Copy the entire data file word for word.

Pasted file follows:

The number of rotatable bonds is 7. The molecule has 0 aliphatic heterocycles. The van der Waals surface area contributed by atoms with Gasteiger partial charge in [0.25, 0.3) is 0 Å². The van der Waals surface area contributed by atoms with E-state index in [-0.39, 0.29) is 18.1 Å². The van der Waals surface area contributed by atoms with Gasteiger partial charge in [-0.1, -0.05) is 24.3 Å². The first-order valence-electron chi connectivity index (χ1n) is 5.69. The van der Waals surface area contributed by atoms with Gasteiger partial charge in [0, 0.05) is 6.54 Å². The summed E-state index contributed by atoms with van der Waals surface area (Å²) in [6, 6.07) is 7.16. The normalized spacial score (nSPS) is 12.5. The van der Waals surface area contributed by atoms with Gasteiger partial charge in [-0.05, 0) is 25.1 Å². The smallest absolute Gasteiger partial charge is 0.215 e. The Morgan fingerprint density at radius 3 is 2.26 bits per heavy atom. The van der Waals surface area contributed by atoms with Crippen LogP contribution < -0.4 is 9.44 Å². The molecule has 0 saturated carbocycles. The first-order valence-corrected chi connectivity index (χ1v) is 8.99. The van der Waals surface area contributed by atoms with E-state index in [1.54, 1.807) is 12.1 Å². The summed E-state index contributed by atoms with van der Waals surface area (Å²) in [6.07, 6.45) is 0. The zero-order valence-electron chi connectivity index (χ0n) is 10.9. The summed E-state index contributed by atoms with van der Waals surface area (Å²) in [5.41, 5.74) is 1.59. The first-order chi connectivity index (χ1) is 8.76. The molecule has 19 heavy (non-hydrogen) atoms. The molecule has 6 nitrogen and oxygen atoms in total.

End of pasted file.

The number of rotatable bonds is 7. The molecule has 0 aliphatic heterocycles. The van der Waals surface area contributed by atoms with Gasteiger partial charge in [0.25, 0.3) is 0 Å². The van der Waals surface area contributed by atoms with E-state index in [-0.39, 0.29) is 18.1 Å². The van der Waals surface area contributed by atoms with Gasteiger partial charge in [-0.1, -0.05) is 24.3 Å². The first-order valence-electron chi connectivity index (χ1n) is 5.69. The van der Waals surface area contributed by atoms with Gasteiger partial charge in [0, 0.05) is 6.54 Å². The summed E-state index contributed by atoms with van der Waals surface area (Å²) in [6, 6.07) is 7.16. The normalized spacial score (nSPS) is 12.5. The van der Waals surface area contributed by atoms with Gasteiger partial charge in [-0.05, 0) is 25.1 Å². The smallest absolute Gasteiger partial charge is 0.215 e. The Morgan fingerprint density at radius 3 is 2.26 bits per heavy atom. The van der Waals surface area contributed by atoms with Crippen LogP contribution < -0.4 is 9.44 Å². The molecule has 0 saturated carbocycles. The first-order valence-corrected chi connectivity index (χ1v) is 8.99. The van der Waals surface area contributed by atoms with E-state index in [1.54, 1.807) is 12.1 Å². The summed E-state index contributed by atoms with van der Waals surface area (Å²) in [6.07, 6.45) is 0. The zero-order valence-electron chi connectivity index (χ0n) is 10.9. The summed E-state index contributed by atoms with van der Waals surface area (Å²) in [5.41, 5.74) is 1.59. The first-order chi connectivity index (χ1) is 8.76. The molecule has 19 heavy (non-hydrogen) atoms. The molecule has 6 nitrogen and oxygen atoms in total.